Environmental features influencing Carabid beetle (Coleoptera) assemblages along a recently deglaciated area in the Alpine region

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Abstract 1. The spatio-temporal approach was used to evaluate the environmental features influencing carabid beetle assemblages along a chronosequence of an Italian Alpine glacier foreland. The influence of environmental variables on species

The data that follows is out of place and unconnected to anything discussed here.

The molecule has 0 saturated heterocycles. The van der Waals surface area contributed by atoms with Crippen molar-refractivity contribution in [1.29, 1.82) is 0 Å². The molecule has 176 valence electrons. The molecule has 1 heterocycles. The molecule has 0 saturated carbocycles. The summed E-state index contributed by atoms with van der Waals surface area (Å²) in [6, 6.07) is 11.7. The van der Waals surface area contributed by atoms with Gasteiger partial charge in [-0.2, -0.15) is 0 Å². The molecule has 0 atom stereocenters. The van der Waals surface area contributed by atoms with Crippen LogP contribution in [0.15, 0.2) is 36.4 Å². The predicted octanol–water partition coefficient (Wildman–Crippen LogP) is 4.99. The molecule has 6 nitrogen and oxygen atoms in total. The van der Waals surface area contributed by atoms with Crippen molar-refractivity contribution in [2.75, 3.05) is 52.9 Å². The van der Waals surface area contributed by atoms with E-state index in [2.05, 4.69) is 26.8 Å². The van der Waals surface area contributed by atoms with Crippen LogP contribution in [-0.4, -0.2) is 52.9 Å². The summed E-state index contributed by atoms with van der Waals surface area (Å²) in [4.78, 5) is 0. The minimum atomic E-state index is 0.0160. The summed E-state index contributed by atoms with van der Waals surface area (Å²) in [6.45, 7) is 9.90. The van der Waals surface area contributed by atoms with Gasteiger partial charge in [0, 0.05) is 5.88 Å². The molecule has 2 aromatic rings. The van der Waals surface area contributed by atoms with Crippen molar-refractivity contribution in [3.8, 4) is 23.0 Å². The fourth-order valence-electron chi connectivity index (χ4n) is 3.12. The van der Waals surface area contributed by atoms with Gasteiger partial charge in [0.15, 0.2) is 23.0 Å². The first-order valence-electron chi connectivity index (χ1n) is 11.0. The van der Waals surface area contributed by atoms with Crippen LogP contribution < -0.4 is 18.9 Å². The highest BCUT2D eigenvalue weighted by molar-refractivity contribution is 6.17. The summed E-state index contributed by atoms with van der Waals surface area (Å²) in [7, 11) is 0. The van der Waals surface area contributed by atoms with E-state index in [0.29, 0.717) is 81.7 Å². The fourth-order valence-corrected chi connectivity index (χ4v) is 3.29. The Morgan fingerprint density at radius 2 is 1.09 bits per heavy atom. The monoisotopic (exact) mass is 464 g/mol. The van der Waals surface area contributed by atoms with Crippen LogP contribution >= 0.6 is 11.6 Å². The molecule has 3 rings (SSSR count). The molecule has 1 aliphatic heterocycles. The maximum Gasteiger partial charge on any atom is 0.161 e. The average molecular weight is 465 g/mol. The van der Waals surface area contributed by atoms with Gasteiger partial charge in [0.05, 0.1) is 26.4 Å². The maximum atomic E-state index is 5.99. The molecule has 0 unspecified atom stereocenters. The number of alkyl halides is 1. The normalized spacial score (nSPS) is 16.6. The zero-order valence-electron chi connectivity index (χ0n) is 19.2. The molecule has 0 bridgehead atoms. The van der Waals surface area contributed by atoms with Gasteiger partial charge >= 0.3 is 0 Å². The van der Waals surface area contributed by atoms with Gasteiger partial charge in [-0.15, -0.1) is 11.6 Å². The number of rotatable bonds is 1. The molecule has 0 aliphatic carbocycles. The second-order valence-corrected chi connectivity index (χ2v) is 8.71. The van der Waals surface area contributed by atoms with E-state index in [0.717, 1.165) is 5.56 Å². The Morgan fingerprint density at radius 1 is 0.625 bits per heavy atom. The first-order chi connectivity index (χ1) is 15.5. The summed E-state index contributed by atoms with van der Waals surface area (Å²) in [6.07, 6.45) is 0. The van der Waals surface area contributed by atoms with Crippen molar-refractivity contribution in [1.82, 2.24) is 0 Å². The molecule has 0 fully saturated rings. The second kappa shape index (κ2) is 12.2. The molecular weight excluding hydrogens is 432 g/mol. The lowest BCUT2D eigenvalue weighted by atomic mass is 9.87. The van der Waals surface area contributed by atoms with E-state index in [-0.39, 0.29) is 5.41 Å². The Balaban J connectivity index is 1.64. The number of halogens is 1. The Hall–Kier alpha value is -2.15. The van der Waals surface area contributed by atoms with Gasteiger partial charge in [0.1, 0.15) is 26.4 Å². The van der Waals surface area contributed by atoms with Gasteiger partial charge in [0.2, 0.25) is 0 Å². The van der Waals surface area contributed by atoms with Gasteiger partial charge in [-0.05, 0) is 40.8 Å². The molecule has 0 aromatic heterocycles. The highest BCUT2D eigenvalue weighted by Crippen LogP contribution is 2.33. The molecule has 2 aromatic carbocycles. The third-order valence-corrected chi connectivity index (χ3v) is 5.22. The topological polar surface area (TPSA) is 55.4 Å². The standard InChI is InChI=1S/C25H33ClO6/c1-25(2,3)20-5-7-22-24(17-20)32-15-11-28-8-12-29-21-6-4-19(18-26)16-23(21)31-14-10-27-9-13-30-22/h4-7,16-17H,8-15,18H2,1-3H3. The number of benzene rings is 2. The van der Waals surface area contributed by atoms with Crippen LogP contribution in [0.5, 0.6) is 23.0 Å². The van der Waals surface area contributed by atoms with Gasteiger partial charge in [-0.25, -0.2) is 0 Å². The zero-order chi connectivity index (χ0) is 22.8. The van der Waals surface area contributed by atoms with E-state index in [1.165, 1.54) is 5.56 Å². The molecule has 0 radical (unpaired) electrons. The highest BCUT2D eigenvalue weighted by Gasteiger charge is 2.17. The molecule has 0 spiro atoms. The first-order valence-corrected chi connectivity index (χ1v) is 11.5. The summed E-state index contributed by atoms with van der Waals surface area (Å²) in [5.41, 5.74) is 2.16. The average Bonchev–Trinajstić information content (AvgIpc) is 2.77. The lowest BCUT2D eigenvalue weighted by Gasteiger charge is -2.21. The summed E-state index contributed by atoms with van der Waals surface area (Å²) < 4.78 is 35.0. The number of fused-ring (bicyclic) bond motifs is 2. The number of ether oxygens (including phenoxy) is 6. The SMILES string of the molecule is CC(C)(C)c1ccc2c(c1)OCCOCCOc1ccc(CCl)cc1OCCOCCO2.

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   Ecological Entomology  (2007), 32 , 682–689 DOI: 10.1111/j.1365-2311.2007.00912.x © 2007 The Authors682 Journal compilation © 2007 The Royal Entomological Society  Introduction Predicting the impacts of global change on species richness and species distribution has been studied frequently (e.g. McCarty, 2001; Parmesan & Yohe, 2003; Harte et al.  , 2004 ). Ecologists realise the importance of relating environmental change and community change with current climate warming, with parti-cular reference to the temporal-scale approach. Assemblage changes over time therefore appear to be a good key to interpret global change ( Bardgett et al.  , 2005 ). These kinds of studies are important to try to identify keystone taxa or bioindicators. Soil-dwelling macroinvertebrates can indicate changes in the envi-ronment through their responses as individuals or communities. Hodkinson and Jackson (2005) highlighted the potential role of invertebrates for monitoring environmental change with partic-ular references to the montane ecosystems. They suggested the use of Carabid beetles (Insecta, Coleoptera) as good indicators for studies involving landscape and habitat changes. Correspondence: Mauro Gobbi, Department of Biology, University of Milan, Via Celoria 26, I-20133, Milan, Italy. E-mail: gobbi.mauro@tiscali.it Environmental features influencing Carabid beetle (Coleoptera) assemblages along a recently deglaciated area in the Alpine region MAURO GOBBI 1  , BRUNO ROSSARO 1  , AMBER VATER 3  , FIORENZA DE BERNARDI 1  , MANUELA PELFINI 2  and PIETRO BRANDMAYR 4   1  Department of Biology, University of Milan, Milan, Italy , 2  Department of Earth Science, University of Milan, Milan, Italy , 3  Department of Geography, University of Swansea, Singleton Park, Swansea, U.K. and 4  Department of Ecology, University of Calabria, Arcavacata di Rende (CS), Italy Abstract . 1. The spatio-temporal approach was used to evaluate the environmental features influencing carabid beetle assemblages along a chronosequence of an Italian Alpine glacier foreland. The influence of environmental variables on species richness, morphology (wing and body length), and distribution along the chronosequence was tested. 2. Species richness was found to be a poor indicator of habitat due to weak influences by environmental variables. It seems that the neighbouring habitats of a glacier foreland are not able to determine significant changes in carabid species richness. 3. Instead it appears that history (age since deglaciation) and habitat architecture of a glacier foreland are strongly correlated to species adaptive morphological traits, such as wing morphology and body length. Assemblages characterised by species with reduced wing size are linked to the older stages of the chronosequence, where habitat is more structured. Assemblages characterised by the largest species are linked to the younger sites near the glacier. These morphological differentiations are explained in detail. 4. Habitat age can therefore be considered the main force determining assemblage composition. On the basis of the relationship between morphological traits and en-vironmental variables, it seems likely that age since deglaciation is the main variable influencing habitat structure (primary effect) on the Forni foreland. The strong rela-tionship between carabid assemblages and habitat type indicates that site age has but a secondary effect on carabid assemblages. This may be utilised to interpret potential changes in assemblages linked to future glacier retreat. Key words . Body length , climate change , Forni Glacier , ground beetles , wing morphology .   Carabid assemblages along an alpine glacier foreland 683   © 2007 The AuthorsJournal compilation © 2007 The Royal Entomological Society,  Ecological Entomology , 32 , 682–689  Literature focusing on the response of carabids to the chang-ing environments is diverse. For example, Niemelä et al.  (2000) studied communities living in different lowland agroecosys-tems and described how assemblages react to human activities. Carabids found in European mountains have been studied by several authors. A recent up-to-date review of carabid assem-blages in the Alpine region of the Alps was given by Brandmayr et al.  (2003a,b ). While more is known about changes in carabid composition during the past (e.g. Foddai & Minelli, 1994; Ashworth, 1996; Ponel et al.  , 2003 ) and about the relation be- tween changes in species richness along altitudinal – vegetation gradients (e.g. Brandmayr et al.  , 2003a,b ; Eyre et al.  , 2005; Hodkinson, 2005 ), little is known about responses to climate and ecosystem changes. To understand carabid beetle responses to climate change and thus to environmental change it is important to select an area where the composition of communities is determined by abiotic and biotic factors (and not by anthropogenic activities). The area must be able to react rapidly to changes in climate of vary-ing intensity. Deglaciation since the Little Ice Age maximum (LIA; 16th – 19th centuries) creates an ideal area in which to study reactions to changes in communities. Ecosystem develop-ment on terrain freed by retreating glaciers represents an excel-lent opportunity for the detailed study of primary succession triggered by climatic change. With their well-known chronol-ogy of glacial recession called chronosequence, glacier fore-lands have been used as a unique model system to study the action of climate changes on living soil communities ( Bardgett et al.  , 2005 ). Along a chronosequence direct comparisons can be made between communities established on soils of different ages since deglaciation ( Matthews, 1992 ). It can be assumed, therefore, that plots of different ages represent different stages in the development of the community. Invertebrate assemblages along glacier forelands have previ-ously been studied in the Austrian Alps ( Kaufmann, 2001, 2002 ), Italian Alps ( Gobbi et al.  , 2006a,b ), in Svaldbard and Sweden ( Hodkinson et al.  , 1998, 2004 ) as well as in southern Norway (A. Vater, unpublished data). The aim of this research was to analyse the spatial patterns of carabid beetles assemblages in relation to altitudinal and environ-mental gradients along the Little Ice Age chronosequence of an alpine glacier. Species richness and species assemblages were ana-lysed across an area with a spatial and temporal gradient. The first objective was to analyse if diversity changes in relation to environ-mental features or in relation to the altitudinal gradient. The second objective was to analyse and discuss spatial species replacements and the nestedness  in the patterns of species distribution along the spatio-temporal succession, and the third objective was to deter-mine if habitat architecture determined morphological features (wing morphology and body length) of species. Material and methods Study area The study area was the Forni Valley (46°25   N, 10°34   E) in the Italian Middle-Eastern Alps ‘SRII/A’ ( Marazzi, 2005 ). The Forni Glacier covers a 12 km 2  surface (the biggest valley glacier in the Italian Alps). The valley is characterised by a 2.5 km fore-land with a well preserved 155-year chronosequence distributed along an altitudinal gradient of 500 m ( Pelfini, 1992; Pelfini & Smiraglia, 1992 ). The major late Holocene advances are marked by frontal moraines dated to 1850, 1904, 1926 and 1980. Using various records it was possible to determine the position of the glacier in 1943, 1953, and 2000. Sampling stations Sites A to G are found within the proglacial area of the fore-land covering terrain from 1850 to 2000. Sites H and I are posi-tioned on the glacier surface. H is located in the debris cover of the glacier while I is set into the ice itself. Site L is located be-tween the stony detritus on the hydrographical left margin of the glacier. Sites are therefore distributed to cover altitudinal and environmental gradients both on the glacier and on the foreland [ Fig. 1 ; see also Gobbi et al.  (2006a) for a detailed study site description]. The sampling season was completed during the snow-free season (July – September) of 2004 and 2005. During 2004 the right side of the valley was analysed from A to F (sites identified by number 1 following the letter), together with samples H. During 2005 the left side of the valley was analysed (sites are depicted with a number ‘2’ following the letter), together with samples G, I, and L ( Fig. 1 ). A total of 108 pitfall traps were used, arranged in transects of six traps for each sampling site, with a 10 m distance between each trap. Pitfall traps were plas-tic cups (7 cm diameter) baited with a standard mixture of wine vinegar and salt to preserve the catch ( Greenslade, 1964;  Southwood, 1978; Brandmayr, 2005 ). Pitfalls were collected and re-set every 20 days. A total of 33 traps were found to con-tain no specimens. Analyses were therefore carried out using data from the 75 traps found to contain carabids and considering data from single traps and not total data from sites.  Analyses Species richness . Carabid beetles were determined to species level following the Fauna Europea Web Service for the nomen-clature ( Audisio & Vigna Taglianti, 2004 ). Species richness was computed as number of species found in each trap. Species replacement . Some sites were sampled during two sampling seasons. It could be hypothesised that during 1 year no differences in species diversity for each site would be expected, but sampling sites from A to F in 2004 and 2005 were at differ-ent sites in the valley. Therefore, the reliability of this merged data was assessed by testing species diversity for each site with coupled sampling in 2004 and 2005. A correlation test was used between coupled species diversity for   each site in 2004 and 2005 merging all data from each trap for every site in each year. To analyse species replacement between sites, a meta-com-munity  structural analysis was performed ( Leibold & Mikkelson, 2002 ). The probability of obtaining the observed spatial turno-ver between species and communities was calculated using a   684  Mauro Gobbi  et al. © 2007 The AuthorsJournal compilation © 2007 The Royal Entomological Society,  Ecological Entomology , 32 , 682–689 Monte Carlo simulation proposed by Leibold and Mikkelson (2002) . The significance of differences in the number of species replacements among communities was tested (between the ob-served and the simulated matrices using a two-tailed  Z   -test). Significantly lower rates of species replacements than expected ( =  low spatial turnover) represent nested structures, with hier-archical structures among communities. Higher rates than ex-pected are known as anti-nested structures, and provide evidence of groups of species that are mutually exclusive.  Environmental variables and morphological species  features . Several environmental variables were measured at each sampling station and used in the analysis. Variables in-cluded altitude, distance from the glacier, age since deglacia-tion, soil dryness (presence or absence of a water layer above the ground) as well as herbaceous vegetation and stone cover. Environmental variables, morphological variables (species traits), and species abundances were log 10  (  x    +  1) transformed, and percentage values (  p  ) were transformed to arcsin √  (  p   /100) to normalise the distribution. Wing morphology and body length were measured for each species. Wing morphology was determined observing the pres-ence or the absence of functional wings (metathoracic alae). Species with wings longer than the elitrae were considered macropterous  . Such species are known therefore to have good dispersal abilities. Species with wings shorter than the elitrae were considered brachypterous  , and therefore have low disper-sal ability. These species are known as ‘  per pedes  colonisers’ ( Brandmayr, 2005 ). Species dispersal ability can give informa-tion about the ability of carabid beetles to colonise new environ-ments, the ecological succession of a habitat, and the relation between the elevation gradient and carabid dispersion ( Brandmayr, 1983; Nilsson et al.  , 1993 ). Macropterous species are better dispersers than brachypterous ones that are only ground-dwelling colonisers ( Lövei & Sunderland, 1996 ). Wing morphology therefore influences the pattern of species distribu-tions in the environment ( Gutiérrez & Menéndez, 1997 ). Brandmayr (1983) has extended the concept of ‘power of dis-persion’ from the unit of species to community, quantifying this parameter as number of species able or unable to fly. We are therefore able to identify a stable environment if the community contains a high number of brachypterous species. Body length was determined for each specimen as the dis-tance from the margin of labrum to the apex of the elitrae. Average body length for each assemblage was then calculated. Both male and female body length was measured as carabids show sex dimorphisms. The average body length of the assem-blages is therefore a result of elevation, habitat trophic availabil-ity and habitat disturbance ( Sustek, 1987; Blake et al.  , 1994 ). Climatic harshness at high altitudes affects the length of larval development ( Sota, 1996 ). Assemblages composed by species with overwintering larvae on average produce larger-bodied adults as a result of a length of development period ( Sota, 1996;  Hodkinson, 2005 ). The relation between mean body length in each assemblage and life-cycle strategy of each species gives information about the success of colonisation of alpine habitats. Assemblages with autumn breeders are able to colonise cool habitats more successfully than those with spring breeders ( Sota, 1994 ). Phenology and average body length expressed by the assemblages could therefore provide information about the ability of species to colonise the recently deglaciated areas. The influence of independent environmental variables on species richness and on morphological features was examined by evaluating the correlation coefficients of paired variables ( Table 1 ). Separate canonical correspondence analyses were carried out using six environmental variables and five species traits in the first analysis (CCA-traits) and 22 species abun-dances in the second analysis (CCA-species). Multiple corre-lation between the two sets was calculated in both analyses. The correlation coefficients and CCA were performed using MATLAB ©  7.0 and canoco version 4.0. Fig. 1. Geographical location of the sampling sites.   Carabid assemblages along an alpine glacier foreland 685   © 2007 The AuthorsJournal compilation © 2007 The Royal Entomological Society,  Ecological Entomology , 32 , 682–689  Results Of the 75 pitfall traps, 567 carabid beetles were collected (from 22 species) ( Fig. 2 ). Species diversity in each sampling site was similar in 2004 and 2005 with a highly significant correlation coefficient be-tween years ( r    s   =  0.452, P   =  0.01). The spatial turnover in species and assemblages distribution per site was significantly higher than expected by random chance ( P   species   <  0.0001; P   communities   =  0.022) with an anti-nested pattern found ( Fig. 2 ). Environmental variables were not found to affect species richness along the valley. Highly significant relationships exist between the environmental variables ( P   <  0.0001 for each pairs of variables) ( Table 1 ). The eigenvalues and multiple correlations between traits and environmental variables and between species and environmen-tal variables are given in Table 2 . The test of significance of correlation between environmental variables and traits in CCA-traits analysis gave an F   -value of 5.65 ( P   =  0.005), and in CCA-species analysis gave an F   -value of 6.89 ( P   =  0.005). Species with reduced wing size showed a negative correlation to stony cover and altitude, but were positively related to soil age, vegetation cover, and distance from the glacier ( Table 1 and Fig. 3 ). Environmental variables had different influences on both male and female body length. Male length was positively related to stony cover and negatively linked to vegetation cover, soil age, and distance from the glacier. Female length, however, was correlated only to male length, with environmental varia-bles having a marginal influence ( Table 1 and Fig. 3 ). The influence of environmental variables on species distribu-tion ( Fig. 4 ) show that the species highly influenced by the envi-ronmental features are: Oreonebria castanea  linked to stony – dry sites at high altitude,  Nebria jockischi  and Sinechostictus doderoi  linked to stony – wet sites at high altitude sites. Ocy-dromus incognitus  , Cymindis vaporariorum  ,  Amara quenseli  , Orinocarabus silvestris  , and Carabus depressus  were associ-ated with stony and wet sites on the intermediate part of the valley, while Calathus melanocephalus  ,  Bradycellus caucasi-cus  , Synuchus vivalis  ,  Leistus nitidus  , Calathus micropterus  , and Pterostichus multipunctatus  were associated with dry, old soils. Discussion Many papers report that abiotic variables (e.g. altitude, tempera-ture, precipitation) and habitat architecture are able to affect species richness, species distribution, and community composi-tion (e.g. McCoy, 1990; Brehm et al.  , 2003; Sanders et al.  , 2003; Sinclair et al.  , 2003; Eyre et al.  , 2005; Hodkinson, 2005 ). On the Forni foreland species richness does not seem to be influenced by such environmental variables. Small differences between neighbouring habitats, like in proglacial areas, do not produce significant changes in carabid richness. This result sug-gests that carabid beetle richness is not influenced by habitat architecture but is more sensitive to habitat management ( Dauber et al.  , 2005 ). In the high alpine environment, where few (or no) anthropogenic activities occur, species richness is not thought to be a good indicator to describe differences in assemblages or to describe the relation between assemblages and environmental variables at each site ( Table 1, Fig. 3 ). The absence of a species richness trend, but the presence of species turnover along the chronosequence led us to investigate other species traits with the potential to react to habitat differentiation ( Figs 2 and 4 ). In summary, only terrain age and habitat architecture appear to be related to species morphological traits, as previously reported in Brandmayr (1983) and Sota (1996) . As already hypothesised in Gobbi et al.  (2006a) , wing morphology appears to be related to environmental architecture. In the youngest parts of the Forni Valley, low brachypterous numbers characterise the stony, loose, and unstable recently deglaciated soils. At older, drier sites, with Table 1. Correlation coefficients and probabilities of obtaining these correlation values by chance ( italic  ). Environmental variablesSpecies variables AltitudeDistanceAgeStony coverVegetation coverDrynessMale lengthFemale lengthMacropterousBrachypterousSpecies richness Environmental variables Altitude1.000 –  0.920 –  0.8640.505 –  0.9300.0740.172 –  0.005 –  0.315 –  0.369 –  0.226 Distance  0.000 10.974 –  0.7470.9910.098 –  0.343 –  0.1180.2960.4430.109 Age  0.000 0.000 1 –  0.7270.9390.075 –  0.315 –  0.1080.3370.4490.085 Stony cover  0.000 0.000 0.000 1 –  0.741 –  0.3400.4190.127 –  0.068 –  0.4150.027 Vegetation cover  0.000 0.000 0.000 0.005 10.090 –  0.359 –  0.1210.2920.4530.141 Dryness  0.531 0.404 0.523 0.001 0.011 1 –  0.1340.018 –  0.3180.026 –  0.209 Species variables Male length  0.140 0.003 0.006 0.000 0.002 0.251 10.6356 –  0.2505 –  0.194 –  0.2753 Female length  0.968 0.312   0.356 0.279 0.301 0.879 0.000 1 –  0.2995 –  0.1765 –  0.2871 Macropterous  0.006 0.010 0.003 0.561 0.011 0.005 0.374 0.964 10.20930.6701 Brachypterous  0.001 0.000 0.000 0.000 0.000 0.827 0.510 0.109 0.072 10.8661 Species richness  0.052 0.351 0.471   0.817 0.226 0.073 0.036 0.001 0.034 0.000 1   686  Mauro Gobbi  et al. © 2007 The AuthorsJournal compilation © 2007 The Royal Entomological Society,  Ecological Entomology , 32 , 682–689 a greater percentage of vegetation cover, high numbers of low dispersal species were found. Therefore it can be asserted that brachypterous species (  per pedes  colonisers) are linked to old, dry, and mature soils. Brandmayr (1991) found that brachypter-ous species show minimum values at the first stage of a habitat succession, and medium values occur as open land begins to be colonised by trees and shrubs. Very high values are then associ-ated with the climax environment. Wing morphology analyses provide information about dispersal powers of species. On the basis of data from the present study, it can be concluded that in a recently deglaciated area, carabid colonisation is determined by habitat evolution. Therefore, the ability of carabids to colo-nise newly exposed land is linked to habitat age and architec-ture, not to the presence of functional wings. Habitat structure is the more deterministic factor controlling mean body length of the carabids assemblages. In the Forni foreland, assemblages with the longest specimens are situated at the highest altitude where stony cover is high. Males are more sensitive to habitat structure and changes than females, which are associated only with male body length. The longest species, found at stony sites are Oreonebria castanea  ,  Nebria jockischi  and C arabus silvestris.  According to Sota (1996) , autumn breed- ers with overwintering larvae such as  Nebria  spp. have the greatest colonisation success in alpine habitats. Moreover, it is known that several small-sized or riverside-preferring carabids live mostly on fine soils (silt, clay), whereas middle-sized ground beetle taxa prevail in montane soils, debris and screes that offer larger shelters also. Further research is perhaps needed to obtain more insight in the relationships between carabid size and soil granulometry. Environmental analyses ( Fig. 4 ) show the connections between these species and the stony substrates. Stony cover and substrate moisture appear to be the main varia-bles driving species distribution. Altitude has a strong influence on Oreonebria castanea  and  Nebria jockischi. Nebria  spp. are micro-term  species living near glaciated environments (Brandmayr & Zetto Brandmayr, 1988). It is interesting to note these species do not coexist in the same habitat and therefore it can be supposed that high niche segregation exists ( Gereben, 1995; Kaufmann, 2001;  Kaufmann & Juen, 2002 ). 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Species distribution across the Forni glacier foreland. Sampling sites are ordered following age of deglaciation; species are ordered according to the first axis obtained from a correspondence analysis ( Leibold & Mikkelson, 2002 ). Wing status is indicated for each species: b, brachypterous; m, macropterous. Table 2. Eigenvalues and multiple correlations between environmen-tal variables and traits (CCA-traits, above) and between environmental variables and species (CCA-species, below). Axis 1Axis 2Axis 3Axis 4 Traits  Eigenvalues0.2770.0510.0040 Traits – environment correlations0.6910.3960.2080.219 Species  Eigenvalues0.1510.1040.0610.046 Species – environment correlations0.7990.7530.7570.834